The Lord Chancellor announced on the 27 February 2017 that the Ogden discount rate will reduce (from 2.5% to -0.75%) with effect from 20 March 2017. The Ogden rate is used to calculate future losses for settlement of the more serious and complex injury claims. This discount rate is linked to low risk investments, because claimants are treated as risk averse investors given they are financially dependent on their settlement sum for long periods.
This dramatic reduction suggests that the government believe a claimant investing their damages settlement would see a negative return on their investment; insurers are now therefore required to top up the settlement sums awarded to supplement this.
A typical example as an illustration, a claim involving an injured child with a long life expectancy, which settled at £12 million at a 2.5% discount rate is now likely to cost approximately £17,280,000; thus an additional £5,280,000 per claim. This change will primarily impact the liability markets such as motor, employers’ liability (EL) and public liability (PL) the most.
The majority of our real estate clients will be less affected by this change given that their main risks relate to property, with property owners’ liability and public liability being a much smaller portion of their risk.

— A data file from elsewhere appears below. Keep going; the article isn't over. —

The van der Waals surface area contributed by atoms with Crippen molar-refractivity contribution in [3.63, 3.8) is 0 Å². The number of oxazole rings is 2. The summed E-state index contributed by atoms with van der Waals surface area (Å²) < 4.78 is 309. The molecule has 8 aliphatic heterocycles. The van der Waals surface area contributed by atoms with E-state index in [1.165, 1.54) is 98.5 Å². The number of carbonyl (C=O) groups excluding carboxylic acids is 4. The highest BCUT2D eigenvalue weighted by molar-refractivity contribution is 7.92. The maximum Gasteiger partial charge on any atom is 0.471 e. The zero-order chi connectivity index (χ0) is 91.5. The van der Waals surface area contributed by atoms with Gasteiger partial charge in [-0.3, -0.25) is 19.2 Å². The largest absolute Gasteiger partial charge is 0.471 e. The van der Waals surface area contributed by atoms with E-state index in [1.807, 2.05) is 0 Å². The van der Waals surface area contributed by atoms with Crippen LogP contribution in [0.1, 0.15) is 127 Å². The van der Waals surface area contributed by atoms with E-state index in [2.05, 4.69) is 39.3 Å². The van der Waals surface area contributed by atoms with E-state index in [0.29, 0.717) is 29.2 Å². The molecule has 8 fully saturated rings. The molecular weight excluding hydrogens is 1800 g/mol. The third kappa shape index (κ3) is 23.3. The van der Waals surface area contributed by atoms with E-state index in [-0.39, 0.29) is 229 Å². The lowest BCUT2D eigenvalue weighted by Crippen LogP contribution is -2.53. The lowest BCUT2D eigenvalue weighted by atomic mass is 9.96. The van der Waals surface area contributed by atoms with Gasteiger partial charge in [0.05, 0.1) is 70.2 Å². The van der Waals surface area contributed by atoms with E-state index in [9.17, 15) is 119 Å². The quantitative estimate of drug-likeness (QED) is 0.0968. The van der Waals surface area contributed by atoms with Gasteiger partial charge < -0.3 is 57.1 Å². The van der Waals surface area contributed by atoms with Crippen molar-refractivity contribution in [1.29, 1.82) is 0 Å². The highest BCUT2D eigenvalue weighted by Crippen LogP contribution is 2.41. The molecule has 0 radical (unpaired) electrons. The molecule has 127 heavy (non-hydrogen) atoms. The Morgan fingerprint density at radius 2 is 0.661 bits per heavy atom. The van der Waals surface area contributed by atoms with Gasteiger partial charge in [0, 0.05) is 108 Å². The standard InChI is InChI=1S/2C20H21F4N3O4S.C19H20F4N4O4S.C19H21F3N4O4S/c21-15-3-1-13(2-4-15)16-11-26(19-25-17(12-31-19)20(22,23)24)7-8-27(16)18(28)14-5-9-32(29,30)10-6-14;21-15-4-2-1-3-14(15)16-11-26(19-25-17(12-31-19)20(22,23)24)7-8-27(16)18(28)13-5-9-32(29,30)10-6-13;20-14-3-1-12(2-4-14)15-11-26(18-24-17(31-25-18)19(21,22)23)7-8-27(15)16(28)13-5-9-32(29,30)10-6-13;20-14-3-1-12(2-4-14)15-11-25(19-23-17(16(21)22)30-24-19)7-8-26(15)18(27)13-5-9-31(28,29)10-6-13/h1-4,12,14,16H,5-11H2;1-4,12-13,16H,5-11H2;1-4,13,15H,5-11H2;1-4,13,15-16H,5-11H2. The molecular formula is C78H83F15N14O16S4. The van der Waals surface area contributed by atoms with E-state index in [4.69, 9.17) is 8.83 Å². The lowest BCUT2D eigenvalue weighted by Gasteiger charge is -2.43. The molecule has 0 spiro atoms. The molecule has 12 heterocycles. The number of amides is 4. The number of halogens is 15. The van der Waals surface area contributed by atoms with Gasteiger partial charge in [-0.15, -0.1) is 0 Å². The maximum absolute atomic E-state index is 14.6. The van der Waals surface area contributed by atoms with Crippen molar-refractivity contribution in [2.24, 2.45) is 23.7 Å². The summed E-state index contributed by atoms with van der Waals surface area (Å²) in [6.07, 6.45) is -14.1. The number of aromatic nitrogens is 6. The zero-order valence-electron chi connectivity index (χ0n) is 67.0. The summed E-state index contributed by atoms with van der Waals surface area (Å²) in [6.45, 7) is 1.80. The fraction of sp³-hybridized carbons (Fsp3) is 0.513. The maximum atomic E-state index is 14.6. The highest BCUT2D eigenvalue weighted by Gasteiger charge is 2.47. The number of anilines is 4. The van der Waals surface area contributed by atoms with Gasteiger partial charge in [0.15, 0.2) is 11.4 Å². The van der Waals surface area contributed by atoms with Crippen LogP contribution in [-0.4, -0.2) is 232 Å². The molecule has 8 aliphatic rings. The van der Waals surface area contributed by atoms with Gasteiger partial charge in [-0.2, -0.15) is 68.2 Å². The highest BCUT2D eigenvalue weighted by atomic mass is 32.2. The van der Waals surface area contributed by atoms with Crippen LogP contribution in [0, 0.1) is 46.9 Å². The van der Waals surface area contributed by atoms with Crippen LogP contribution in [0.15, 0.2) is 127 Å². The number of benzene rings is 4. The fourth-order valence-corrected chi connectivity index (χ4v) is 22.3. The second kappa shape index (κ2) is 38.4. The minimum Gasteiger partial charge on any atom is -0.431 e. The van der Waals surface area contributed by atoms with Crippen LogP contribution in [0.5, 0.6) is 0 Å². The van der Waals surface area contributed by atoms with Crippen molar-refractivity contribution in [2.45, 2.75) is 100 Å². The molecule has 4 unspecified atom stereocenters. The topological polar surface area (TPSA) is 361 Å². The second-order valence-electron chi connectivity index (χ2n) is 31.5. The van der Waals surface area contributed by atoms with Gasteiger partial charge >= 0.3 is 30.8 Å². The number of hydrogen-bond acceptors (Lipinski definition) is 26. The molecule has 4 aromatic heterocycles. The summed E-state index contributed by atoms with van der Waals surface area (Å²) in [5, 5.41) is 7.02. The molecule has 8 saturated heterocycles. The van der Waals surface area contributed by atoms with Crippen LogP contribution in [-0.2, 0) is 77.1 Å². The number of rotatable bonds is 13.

Exactly what implications this change will have will vary between clients, depending on a number of factors including claims history and risk management.
We encourage our clients to ensure they have robust contracts in place with their managing agents to assist in any potential redirections of claims arising from managing agents’ negligence.
THE ENTERPRISE ACT –HOW WILL IT AFFECT THE PAYMENT OF CLAIMS?
The Enterprise Act 2016 came into effect on the 4 May 2017 (a year after the grant of Royal Assent) and will apply to all contracts entered into from that date. The Enterprise Act inserts new provisions into the Insurance Act 2015 (sections 13A, 16A and 22(3A)) and will imply a term into all contracts of insurance that requires an insurer to pay sums due within a “reasonable time”.
The act will provide policyholders, for the first time, with a right to claim damages (over and above the original claim amount) in the event that there is an unreasonably delayed claim settlement.
Whilst it is clear that the objective of the act is to incentivise insurers to pay claims as promptly as possible by providing policyholders with the right to claim further sums in the event their settlement is delayed, what is not clear is how it will be determined.
The Act refers to a “reasonable time” to pay a claim, but what constitutes “reasonable” will undoubtedly be debated in the courts in the coming years. What is certain is that the type of insurance and the size and complexity of the claim will all need to be taken into account when deciding what a reasonable time is for insurers to investigate and assess the claim. Put simply, the reasonableness test will need to be carried out on a case by case basis.